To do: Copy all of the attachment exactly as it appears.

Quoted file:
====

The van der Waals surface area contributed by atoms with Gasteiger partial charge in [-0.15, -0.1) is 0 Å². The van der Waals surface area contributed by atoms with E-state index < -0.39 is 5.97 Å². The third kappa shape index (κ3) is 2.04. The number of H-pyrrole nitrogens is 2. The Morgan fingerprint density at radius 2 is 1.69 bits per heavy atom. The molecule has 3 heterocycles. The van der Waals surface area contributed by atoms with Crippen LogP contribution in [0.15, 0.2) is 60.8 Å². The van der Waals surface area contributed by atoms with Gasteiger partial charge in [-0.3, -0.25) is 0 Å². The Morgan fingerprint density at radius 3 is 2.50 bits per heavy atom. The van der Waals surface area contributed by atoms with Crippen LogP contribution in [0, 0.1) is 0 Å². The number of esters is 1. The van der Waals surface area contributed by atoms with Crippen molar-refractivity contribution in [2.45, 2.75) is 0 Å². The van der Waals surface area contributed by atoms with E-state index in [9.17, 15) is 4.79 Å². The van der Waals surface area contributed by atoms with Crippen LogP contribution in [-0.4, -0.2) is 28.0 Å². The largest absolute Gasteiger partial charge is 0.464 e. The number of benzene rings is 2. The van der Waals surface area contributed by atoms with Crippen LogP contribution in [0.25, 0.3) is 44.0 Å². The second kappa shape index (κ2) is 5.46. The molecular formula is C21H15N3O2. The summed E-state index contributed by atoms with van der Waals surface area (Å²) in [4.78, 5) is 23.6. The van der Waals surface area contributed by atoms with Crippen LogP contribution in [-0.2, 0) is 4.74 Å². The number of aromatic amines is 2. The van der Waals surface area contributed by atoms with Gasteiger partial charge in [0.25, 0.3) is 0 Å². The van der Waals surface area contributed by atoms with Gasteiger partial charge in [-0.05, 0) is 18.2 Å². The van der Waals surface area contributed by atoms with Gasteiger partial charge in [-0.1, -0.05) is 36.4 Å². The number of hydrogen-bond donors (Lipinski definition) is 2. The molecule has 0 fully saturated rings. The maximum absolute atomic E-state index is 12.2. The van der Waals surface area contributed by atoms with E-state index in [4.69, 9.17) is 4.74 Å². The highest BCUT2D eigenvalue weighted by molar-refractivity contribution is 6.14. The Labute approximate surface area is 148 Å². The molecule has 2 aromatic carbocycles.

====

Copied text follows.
The van der Waals surface area contributed by atoms with Gasteiger partial charge in [-0.15, -0.1) is 0 Å². The van der Waals surface area contributed by atoms with E-state index < -0.39 is 5.97 Å². The third kappa shape index (κ3) is 2.04. The number of H-pyrrole nitrogens is 2. The Morgan fingerprint density at radius 2 is 1.69 bits per heavy atom. The molecule has 3 heterocycles. The van der Waals surface area contributed by atoms with Crippen LogP contribution in [0.15, 0.2) is 60.8 Å². The van der Waals surface area contributed by atoms with Gasteiger partial charge in [-0.3, -0.25) is 0 Å². The Morgan fingerprint density at radius 3 is 2.50 bits per heavy atom. The van der Waals surface area contributed by atoms with Crippen LogP contribution in [0, 0.1) is 0 Å². The number of esters is 1. The van der Waals surface area contributed by atoms with Crippen molar-refractivity contribution in [2.45, 2.75) is 0 Å². The van der Waals surface area contributed by atoms with E-state index in [9.17, 15) is 4.79 Å². The van der Waals surface area contributed by atoms with Crippen LogP contribution in [-0.4, -0.2) is 28.0 Å². The largest absolute Gasteiger partial charge is 0.464 e. The number of benzene rings is 2. The van der Waals surface area contributed by atoms with Crippen LogP contribution in [0.25, 0.3) is 44.0 Å². The second kappa shape index (κ2) is 5.46. The molecular formula is C21H15N3O2. The summed E-state index contributed by atoms with van der Waals surface area (Å²) in [4.78, 5) is 23.6. The van der Waals surface area contributed by atoms with Crippen LogP contribution in [-0.2, 0) is 4.74 Å². The number of aromatic amines is 2. The van der Waals surface area contributed by atoms with Gasteiger partial charge in [0.25, 0.3) is 0 Å². The van der Waals surface area contributed by atoms with Gasteiger partial charge in [-0.05, 0) is 18.2 Å². The van der Waals surface area contributed by atoms with Gasteiger partial charge in [-0.1, -0.05) is 36.4 Å². The number of hydrogen-bond donors (Lipinski definition) is 2. The molecule has 0 fully saturated rings. The maximum absolute atomic E-state index is 12.2. The van der Waals surface area contributed by atoms with E-state index in [4.69, 9.17) is 4.74 Å². The highest BCUT2D eigenvalue weighted by molar-refractivity contribution is 6.14. The Labute approximate surface area is 148 Å². The molecule has 2 aromatic carbocycles.